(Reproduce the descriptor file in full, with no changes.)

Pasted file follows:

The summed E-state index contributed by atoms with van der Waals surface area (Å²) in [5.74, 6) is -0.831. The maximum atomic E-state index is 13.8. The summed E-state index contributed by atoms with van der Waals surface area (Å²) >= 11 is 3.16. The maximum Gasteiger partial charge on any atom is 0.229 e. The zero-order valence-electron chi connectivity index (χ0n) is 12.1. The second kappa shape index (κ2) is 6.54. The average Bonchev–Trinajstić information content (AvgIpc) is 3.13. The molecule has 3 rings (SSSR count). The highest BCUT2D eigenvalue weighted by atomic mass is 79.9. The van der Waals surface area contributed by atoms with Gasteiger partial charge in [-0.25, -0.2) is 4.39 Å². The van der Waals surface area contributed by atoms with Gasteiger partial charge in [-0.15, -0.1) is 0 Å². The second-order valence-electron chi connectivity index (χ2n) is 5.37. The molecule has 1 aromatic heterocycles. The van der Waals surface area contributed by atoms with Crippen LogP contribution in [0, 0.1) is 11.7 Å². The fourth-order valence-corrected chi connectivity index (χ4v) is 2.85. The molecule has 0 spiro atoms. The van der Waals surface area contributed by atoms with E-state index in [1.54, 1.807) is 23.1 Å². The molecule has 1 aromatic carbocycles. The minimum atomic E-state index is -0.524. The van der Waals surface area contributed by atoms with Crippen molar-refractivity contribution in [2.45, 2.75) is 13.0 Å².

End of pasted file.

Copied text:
The summed E-state index contributed by atoms with van der Waals surface area (Å²) in [5.74, 6) is -0.831. The maximum atomic E-state index is 13.8. The summed E-state index contributed by atoms with van der Waals surface area (Å²) >= 11 is 3.16. The maximum Gasteiger partial charge on any atom is 0.229 e. The zero-order valence-electron chi connectivity index (χ0n) is 12.1. The second kappa shape index (κ2) is 6.54. The average Bonchev–Trinajstić information content (AvgIpc) is 3.13. The molecule has 3 rings (SSSR count). The highest BCUT2D eigenvalue weighted by atomic mass is 79.9. The van der Waals surface area contributed by atoms with Gasteiger partial charge in [-0.25, -0.2) is 4.39 Å². The van der Waals surface area contributed by atoms with Gasteiger partial charge in [-0.15, -0.1) is 0 Å². The second-order valence-electron chi connectivity index (χ2n) is 5.37. The molecule has 1 aromatic heterocycles. The van der Waals surface area contributed by atoms with Crippen LogP contribution in [0, 0.1) is 11.7 Å². The fourth-order valence-corrected chi connectivity index (χ4v) is 2.85. The molecule has 0 spiro atoms. The van der Waals surface area contributed by atoms with E-state index in [1.54, 1.807) is 23.1 Å². The molecule has 1 aromatic carbocycles. The minimum atomic E-state index is -0.524. The van der Waals surface area contributed by atoms with Crippen molar-refractivity contribution in [2.45, 2.75) is 13.0 Å².